Flashback to the 70's

The other night I had the pleasure of attending the premier of a film called 'Flashback' made by young people from Wandsworth Youth Service. They made the Big Lottery Heritage funded project about what it was like to have a learning disability in the 1970's.

The film was truly fantastic as it incorporated humour along with stories that tugged at your heartstrings. It featured young people from the George Shearling youth centre taking on the roles as researchers. I was lucky enough to have advised them on this and we had great fun learning about what it takes to do research. Everyone enjoyed the interviewing session and we all learned things about each other that made us laugh (especially those of us who were old enough to remember the 70!s)

After honing their interview skills the young researchers spoke to people with learning disabilities who were at school in the 70's, parents and a community support worker who has seen the changes over the past four decades. They were shocked to find out that not all children were entitled to an education until 1971 and that many people lived in big institutions separated from their families. Having visited the library, they found a scrap-book made by the group of parents who set up a local Mencap support group. It featured local newspaper articles about fundraising events and stories of people living in long stay hospitals, including the story of a man who had not had a visitor of 26 years. The language used to describe the people with learning disabilities was derogatory, and no-one was given a voice to speak up about their lives at that time. It really made the young people think how things have really improved since then.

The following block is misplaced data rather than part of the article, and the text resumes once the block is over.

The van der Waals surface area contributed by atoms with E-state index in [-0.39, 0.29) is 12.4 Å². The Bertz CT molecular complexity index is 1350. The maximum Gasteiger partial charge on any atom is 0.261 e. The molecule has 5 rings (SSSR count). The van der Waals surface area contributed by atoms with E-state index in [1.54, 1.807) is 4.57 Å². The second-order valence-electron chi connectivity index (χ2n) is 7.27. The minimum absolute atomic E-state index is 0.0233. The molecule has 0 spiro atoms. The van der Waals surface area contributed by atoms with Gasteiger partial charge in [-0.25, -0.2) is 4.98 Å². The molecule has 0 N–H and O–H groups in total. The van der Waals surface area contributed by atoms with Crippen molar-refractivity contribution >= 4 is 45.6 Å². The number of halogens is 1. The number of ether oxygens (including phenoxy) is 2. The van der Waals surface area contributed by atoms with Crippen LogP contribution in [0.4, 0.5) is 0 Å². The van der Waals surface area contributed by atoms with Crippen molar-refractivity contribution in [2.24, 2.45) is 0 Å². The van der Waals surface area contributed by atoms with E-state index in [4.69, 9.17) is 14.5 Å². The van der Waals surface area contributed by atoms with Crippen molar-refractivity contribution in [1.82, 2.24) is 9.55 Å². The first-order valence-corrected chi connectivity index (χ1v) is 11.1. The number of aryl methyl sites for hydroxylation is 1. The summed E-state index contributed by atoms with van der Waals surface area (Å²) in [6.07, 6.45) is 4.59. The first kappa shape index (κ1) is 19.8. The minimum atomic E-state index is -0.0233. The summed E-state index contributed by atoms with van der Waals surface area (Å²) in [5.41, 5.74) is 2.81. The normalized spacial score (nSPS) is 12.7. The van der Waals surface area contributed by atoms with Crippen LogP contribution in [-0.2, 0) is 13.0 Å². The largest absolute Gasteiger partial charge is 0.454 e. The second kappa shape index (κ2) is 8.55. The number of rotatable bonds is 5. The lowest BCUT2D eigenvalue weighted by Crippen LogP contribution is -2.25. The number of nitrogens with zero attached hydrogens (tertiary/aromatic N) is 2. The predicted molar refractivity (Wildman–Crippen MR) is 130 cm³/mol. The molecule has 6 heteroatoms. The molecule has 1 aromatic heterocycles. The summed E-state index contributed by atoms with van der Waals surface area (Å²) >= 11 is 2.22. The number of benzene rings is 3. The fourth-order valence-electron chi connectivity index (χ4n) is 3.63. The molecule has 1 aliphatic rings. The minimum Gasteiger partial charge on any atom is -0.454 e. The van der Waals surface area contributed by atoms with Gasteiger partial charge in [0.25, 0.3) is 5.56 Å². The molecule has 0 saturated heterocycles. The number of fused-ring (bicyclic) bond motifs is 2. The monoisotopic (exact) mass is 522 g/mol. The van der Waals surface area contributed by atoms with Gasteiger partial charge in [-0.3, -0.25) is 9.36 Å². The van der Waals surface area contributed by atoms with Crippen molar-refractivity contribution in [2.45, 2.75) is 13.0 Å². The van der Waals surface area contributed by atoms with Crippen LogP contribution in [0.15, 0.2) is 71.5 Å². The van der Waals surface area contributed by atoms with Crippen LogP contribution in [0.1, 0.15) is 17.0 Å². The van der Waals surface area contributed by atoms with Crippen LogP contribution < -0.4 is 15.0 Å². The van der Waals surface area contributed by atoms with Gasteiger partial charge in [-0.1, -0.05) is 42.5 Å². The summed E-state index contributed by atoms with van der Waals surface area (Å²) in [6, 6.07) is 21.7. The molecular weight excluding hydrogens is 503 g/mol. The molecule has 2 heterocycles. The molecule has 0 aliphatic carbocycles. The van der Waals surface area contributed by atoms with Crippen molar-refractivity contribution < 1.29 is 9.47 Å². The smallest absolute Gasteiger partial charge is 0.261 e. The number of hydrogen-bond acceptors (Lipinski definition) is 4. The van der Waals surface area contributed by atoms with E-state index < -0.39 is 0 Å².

The film also featured the experiences and memories of a group of mothers. Some supported their child at home and one  who was advised to leave their child in a long-term hospital. Other parents described how they set up activity clubs because at that time there was nothing available for their children. In the 70's people with learning disabilities were not as visible in public life as they are now. There were no characters with a learning disability on the television and many people lived in institutions.

Some things still haven't changed - those people who were at school in the 70's said they were bullied, which is still happening now. However, they did say that they felt safer when using public transport in the 70's because there were conductors on the buses. This is something I have heard from many people with learning disabilities. So rather than bring back platform shoes and flared trousers perhaps it's time to bring back the bus conductor - I think many groups of people in society would welcome such a return.